By Staff | July 7, 2009 | Last updated on July 7, 2009
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On the closing days of June, Capital Power Corporation broke a nine month drought of initial public offerings on the TSX.

The $500 million IPO issued the spin-off of Epcor Utilities, was the only corporate issue to appear on Canada’s senior equity exchange in the second quarter of 2009 and the first corporate IPO on the TSX since the second quarter of 2008, according to PricewaterhouseCoopers.

The single issue, the largest in Canada since 2007, along with improving fundamentals and increasing activity in both the equity and debt markets, supports the view that investor demands for equity is gradually recovering.

“The results from the quarter don’t tell the whole story,” says Ross Sinclair, national leader of PwC’s income trust and IPO services. “The volumes are still very small but the Capital Power issue, along with some significant activity in secondary equity offerings and debt issues across the markets, point to a level of financing activity that has been absent for some time. Valuations are steadily improving. Pricing and credit spreads in the debt market suggest liquidity is slowly coming back. We’re starting to see the market regain some of its appetite.”

Prior to the Capital Power IPO, the market for new corporate issues on the TSX had been dormant for three consecutive quarters, compared to the seven issues on the TSX in the second quarter of 2008.

Sinclair indicates that there are other signs of life in the IPO market, such as increase number of prospectuses and more investors looking for searching for better yield.

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PH&N launches inflation-linked bond fund

RBC Global Asset Management has a new addition to its fund line-up, the PH&N Inflation-linked Bond Fund.

The fund is invested primarily in real return bonds and inflation-linked bonds issued or guaranteed by Canadian and foreign governments and corporations. It is designed for investors who seek a cost-efficient vehicle that generates interest income linked to inflation.

“Many investors today are concerned about the possibility of rising inflation in the future, and this fund is structured to help investors not only save for retirement, but do so in a vehicle that preserves their spending power over the long term,” said John Montalbano, head of RBC Global Asset Management and CEO of Phillips, Hager & North. “Moreover, consistent with our focus on value, this fund is a low-cost leader in its category.”

The MER on the fund ranges from 0.80% for series C units, to 0.30% for Series F units. The fund’s lead managers are Scott Lamont, vice-president and head of PH&N’s fixed income team, and William John, vice-president of the firm.

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Russell names new sub-advisor to overseas portfolio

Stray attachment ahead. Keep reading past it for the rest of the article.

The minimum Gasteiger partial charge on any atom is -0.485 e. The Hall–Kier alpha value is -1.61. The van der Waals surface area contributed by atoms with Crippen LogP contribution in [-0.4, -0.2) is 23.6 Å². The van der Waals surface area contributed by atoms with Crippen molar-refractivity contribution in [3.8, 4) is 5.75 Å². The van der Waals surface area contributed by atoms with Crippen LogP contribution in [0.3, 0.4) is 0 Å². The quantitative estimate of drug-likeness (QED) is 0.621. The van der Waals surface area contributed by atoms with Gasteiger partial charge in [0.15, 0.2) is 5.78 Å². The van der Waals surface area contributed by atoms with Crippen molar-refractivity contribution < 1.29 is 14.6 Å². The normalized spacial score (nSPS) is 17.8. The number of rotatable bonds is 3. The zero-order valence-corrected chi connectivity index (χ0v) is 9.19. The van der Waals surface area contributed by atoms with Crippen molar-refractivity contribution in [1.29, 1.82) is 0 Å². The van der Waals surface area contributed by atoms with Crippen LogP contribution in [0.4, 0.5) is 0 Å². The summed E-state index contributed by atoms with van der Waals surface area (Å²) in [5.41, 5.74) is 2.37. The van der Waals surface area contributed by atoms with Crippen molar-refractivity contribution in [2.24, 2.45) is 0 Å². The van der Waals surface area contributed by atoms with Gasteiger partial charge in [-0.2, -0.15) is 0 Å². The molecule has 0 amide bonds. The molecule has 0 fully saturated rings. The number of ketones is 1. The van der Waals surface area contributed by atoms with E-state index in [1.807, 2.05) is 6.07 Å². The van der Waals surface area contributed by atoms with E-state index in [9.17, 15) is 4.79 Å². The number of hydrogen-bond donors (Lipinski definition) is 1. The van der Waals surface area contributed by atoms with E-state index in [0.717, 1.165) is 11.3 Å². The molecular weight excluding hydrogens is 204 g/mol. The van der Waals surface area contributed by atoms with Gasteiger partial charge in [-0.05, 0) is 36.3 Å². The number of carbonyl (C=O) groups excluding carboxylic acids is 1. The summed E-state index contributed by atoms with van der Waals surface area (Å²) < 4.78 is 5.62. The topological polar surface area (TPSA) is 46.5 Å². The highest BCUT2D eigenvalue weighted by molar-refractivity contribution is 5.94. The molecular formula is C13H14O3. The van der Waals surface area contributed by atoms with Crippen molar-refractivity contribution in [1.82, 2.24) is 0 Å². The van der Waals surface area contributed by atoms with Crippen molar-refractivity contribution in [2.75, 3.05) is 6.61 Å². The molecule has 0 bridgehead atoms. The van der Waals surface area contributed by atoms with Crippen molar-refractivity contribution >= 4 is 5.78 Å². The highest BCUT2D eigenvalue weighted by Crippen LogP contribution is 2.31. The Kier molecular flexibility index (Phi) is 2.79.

Russell Investments has named two firms, William Blair & Company and Barrow, Hanley, Mewhinney, & Strauss, as sub-advisor to the Russell Overseas Equity Pool.

The pool is part of the Russell Sovereign Investment Program. Both William Blair and Barrow Hanley have also been added to the Russell Overseas Equity Fund, which is an underlying fund in LifePoints Portfolios.

The two firms replace Wellington Management Company and Sanford C. Bernstein & Co. in the management of both the Overseas Equity Pool and Overseas Equity Fund.

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Fidelity proposes fixed administration fee for mutual funds

Fidelity Investments Canada has proposed fixed administration fees for its mutual funds, in an effort to provide predictability and transparency for investors.

“Replacing operating expenses with a fixed administration fee will allow the MER for each Fidelity fund to become more predictable and provide investors with greater certainty about the costs of investing in a Fidelity mutual fund,” said Peter Bowen, vice-president and fund treasurer, Fidelity Investments Canada ULC.

Operating expenses presently comprise a portion of the MER that varies from year to year, making it difficult to predict the cost to investors. Subject to investor approval, Fidelity will bear all of the operating expenses of the Fidelity funds, other than the GST and certain specified fund costs.

It will also replace fund-operating expenses with a fixed administration fee that will average approximately 0.24% for balanced funds (including packaged solutions), 0.29% for North American equity funds, 0.33% for global equity funds, and 0.11% for fixed income funds.

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RBC named custodian for Wilson Asset Management

RBC Dexia Investor Services will be providing custody services for the investment funds of Wilson Asset Management, an independently-owned boutique investment manager based in Sydney, Australia.

“Our decision to work with RBC Dexia was based not only on their very impressive track record for providing the highest quality of custody services, but also upon their demonstrated flexibility and willingness to accommodate our specific requirements and business objectives,” said Geoff Wilson of Wilson Asset Management.

(07/07/09) staff


The staff of have been covering news for financial advisors since 1998.